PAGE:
The path to competitiveness for Herman Miller came from a perhaps unlikely ally – Japanese automaker Toyota, famous for its lean manufacturing technique known as the Toyota Production System, or TPS. Goodson had a relationship with a Toyota supplier and asked the supplier to help make a connection.
“Ken pleaded with Toyota to come in and assess Herman Hiller and to get started on that journey,” VanDam said.
The supplier suggested Herman Miller send two top workers to train with it for six months to learn TPS. One day Goodson received a call that Toyota’s TPS guru Hajime Oba was in town and wanted to see Herman Miller’s plans for improving productivity. Oba took a brief look at Herman Miller’s plans and scrutinized every detail, finally coming up with a to-do list for the company to complete.
The TPS method involves looking at every detail of production, from the height of the line, to the squeaky wheels on the containers workers use to move parts across the plant. Every second that production is stalled because of small inconveniences adds to production costs, VanDam said.
After improving efficiency on pedestal cabinets, the company sought production savings on its iconic Aeron chair. In the early days of the new approach, the seating factory had three shifts, with 77 workers on the clock each shift spread across three production lines. Today, it takes one line to produce the Aeron chair, with 13 lines dedicated to other seating. Aeron production went from taking 82 seconds to build a chair to Aerons now being built in as few as 17 seconds, VanDam said.
When Steelcase moved some of its operations to Mexico about five years ago, Herman Miller’s board asked the company to assess whether outsourcing would work for them.
Outsourcing “has been reviewed a number of times, actually. I think it would be irresponsible of this organization if we didn't consider all of our options,” VanDam said.
He said Herman Miller concluded “we were actually more competitive here doing it the way that we were doing it than if we were to move.”
Haworth reaps exports
At Holland-based Haworth, representatives said the lifting of restrictive tariffs under NAFTA has bolstered business with its trade partners, most notably in Canada, said Phil Todd, director of sales support.
NAFTA “really created a borderless market for us in North America,” Todd said.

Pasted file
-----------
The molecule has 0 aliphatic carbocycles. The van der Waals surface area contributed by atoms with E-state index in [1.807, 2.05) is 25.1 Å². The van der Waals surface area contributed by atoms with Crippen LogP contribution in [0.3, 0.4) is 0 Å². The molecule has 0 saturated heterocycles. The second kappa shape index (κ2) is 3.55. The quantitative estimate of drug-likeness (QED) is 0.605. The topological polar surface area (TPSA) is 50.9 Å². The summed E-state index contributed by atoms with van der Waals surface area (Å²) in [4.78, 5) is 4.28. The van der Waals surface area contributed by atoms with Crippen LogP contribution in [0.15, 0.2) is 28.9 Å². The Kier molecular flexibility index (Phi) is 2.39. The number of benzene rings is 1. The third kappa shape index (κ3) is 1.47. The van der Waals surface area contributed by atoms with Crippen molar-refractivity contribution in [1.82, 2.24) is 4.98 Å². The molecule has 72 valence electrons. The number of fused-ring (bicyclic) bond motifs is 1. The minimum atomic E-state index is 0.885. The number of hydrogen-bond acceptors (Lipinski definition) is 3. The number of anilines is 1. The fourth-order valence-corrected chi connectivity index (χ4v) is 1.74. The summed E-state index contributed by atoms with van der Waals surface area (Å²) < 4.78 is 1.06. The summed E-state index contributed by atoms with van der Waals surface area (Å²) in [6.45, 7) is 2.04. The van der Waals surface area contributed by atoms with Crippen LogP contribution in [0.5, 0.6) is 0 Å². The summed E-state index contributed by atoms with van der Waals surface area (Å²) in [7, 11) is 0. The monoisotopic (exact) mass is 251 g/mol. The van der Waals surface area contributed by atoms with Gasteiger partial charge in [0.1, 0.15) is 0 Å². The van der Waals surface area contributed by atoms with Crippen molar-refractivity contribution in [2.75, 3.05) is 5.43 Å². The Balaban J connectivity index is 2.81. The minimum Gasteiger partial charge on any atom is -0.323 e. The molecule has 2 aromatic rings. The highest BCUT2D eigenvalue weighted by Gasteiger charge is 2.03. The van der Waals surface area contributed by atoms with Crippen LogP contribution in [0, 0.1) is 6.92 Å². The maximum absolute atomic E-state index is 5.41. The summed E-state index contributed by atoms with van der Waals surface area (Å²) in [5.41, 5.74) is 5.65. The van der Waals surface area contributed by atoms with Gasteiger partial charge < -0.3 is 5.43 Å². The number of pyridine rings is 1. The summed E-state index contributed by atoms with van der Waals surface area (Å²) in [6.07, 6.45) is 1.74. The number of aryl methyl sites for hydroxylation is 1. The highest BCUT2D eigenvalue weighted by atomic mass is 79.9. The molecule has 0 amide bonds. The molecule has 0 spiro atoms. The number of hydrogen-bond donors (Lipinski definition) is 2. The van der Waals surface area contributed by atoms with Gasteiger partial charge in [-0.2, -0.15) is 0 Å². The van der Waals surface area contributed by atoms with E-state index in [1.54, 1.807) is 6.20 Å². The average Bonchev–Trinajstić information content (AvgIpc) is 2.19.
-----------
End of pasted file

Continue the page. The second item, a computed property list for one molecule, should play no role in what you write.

Haworth’s client base is different from its Michigan competitors, Todd said. Instead of appealing to a customer that invests in smaller ticket items like seating, Haworth sells larger pieces like cubicle systems to its largely governmental clients. These products are generally custom built and don’t ship as well over long distances.
Like Herman Miller, Haworth has tightened production costs. Inside the company’s cavernous Holland plant, automated machines blare as they carry supplies from one end of the plant to the other, lessening the need for manpower to transfer the load.
A vast majority of Haworth’s factory workforce is based in the U.S., though Haworth, like Herman Miller, also has facilities in countries where they sell their products. About 4,000 employees are based in the U.S. Another 2,000 are based overseas.
Todd said the industrial furniture business is very competitive, noting that 40 percent of the industry is located within 20 miles of Haworth’s Holland headquarters.
“By and large to do business in this industry, and play at the level that we play at, you've got to have a really robust distribution network,” Todd said.
That means hiring the right people to design, produce and install products and work closely with customers; a complex dance that Todd said is not easily passed on to an overseas workforce that may be unfamiliar with the intricacies of the business.
Dunlap, the furniture consultant, said the furniture companies are also inclined to stay put because West Michigan is home to more than 100 suppliers that provide material and services to the furniture industry. “It actually becomes inconvenient to move operations overseas,” he said.
For Haworth, sticking around just makes business sense, for now.
“We’re dedicated to staying in Michigan, that’s where our headquarters are, that’s where our home is, that’s where we’ll stay,” Todd said. “If we believed that (outsourcing) was the absolute best way to do it, we might consider it. But it’s not been an open topic of conversation.”
Support for this project comes from the International Center for Journalists.
Serena Maria Daniels is a 2014 Ford Fellow at the International Center for Journalists, where she is reporting on the impact of NAFTA in Michigan and Mexico. She has worked at the Detroit News, Chicago Tribune and Orange County Register. Support for this project comes from the International Center for Journalists.